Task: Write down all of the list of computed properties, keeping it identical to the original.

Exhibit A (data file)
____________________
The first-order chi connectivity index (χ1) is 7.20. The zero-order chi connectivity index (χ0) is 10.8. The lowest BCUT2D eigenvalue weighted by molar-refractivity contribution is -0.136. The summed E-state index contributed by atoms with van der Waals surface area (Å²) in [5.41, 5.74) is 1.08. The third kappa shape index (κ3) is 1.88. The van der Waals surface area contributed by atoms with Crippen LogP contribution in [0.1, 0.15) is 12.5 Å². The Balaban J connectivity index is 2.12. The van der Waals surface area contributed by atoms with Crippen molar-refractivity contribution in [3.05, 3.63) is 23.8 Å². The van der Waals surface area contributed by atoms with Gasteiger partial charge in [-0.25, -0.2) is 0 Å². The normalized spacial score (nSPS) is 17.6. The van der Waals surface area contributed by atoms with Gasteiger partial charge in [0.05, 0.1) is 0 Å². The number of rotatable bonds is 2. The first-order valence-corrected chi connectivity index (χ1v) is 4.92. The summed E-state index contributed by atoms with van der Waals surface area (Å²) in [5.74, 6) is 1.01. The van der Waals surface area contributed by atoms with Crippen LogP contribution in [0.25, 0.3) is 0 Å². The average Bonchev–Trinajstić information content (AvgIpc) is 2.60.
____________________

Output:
The first-order chi connectivity index (χ1) is 7.20. The zero-order chi connectivity index (χ0) is 10.8. The lowest BCUT2D eigenvalue weighted by molar-refractivity contribution is -0.136. The summed E-state index contributed by atoms with van der Waals surface area (Å²) in [5.41, 5.74) is 1.08. The third kappa shape index (κ3) is 1.88. The van der Waals surface area contributed by atoms with Crippen LogP contribution in [0.1, 0.15) is 12.5 Å². The Balaban J connectivity index is 2.12. The van der Waals surface area contributed by atoms with Crippen molar-refractivity contribution in [3.05, 3.63) is 23.8 Å². The van der Waals surface area contributed by atoms with Gasteiger partial charge in [-0.25, -0.2) is 0 Å². The normalized spacial score (nSPS) is 17.6. The van der Waals surface area contributed by atoms with Gasteiger partial charge in [0.05, 0.1) is 0 Å². The number of rotatable bonds is 2. The first-order valence-corrected chi connectivity index (χ1v) is 4.92. The summed E-state index contributed by atoms with van der Waals surface area (Å²) in [5.74, 6) is 1.01. The van der Waals surface area contributed by atoms with Crippen LogP contribution in [0.25, 0.3) is 0 Å². The average Bonchev–Trinajstić information content (AvgIpc) is 2.60.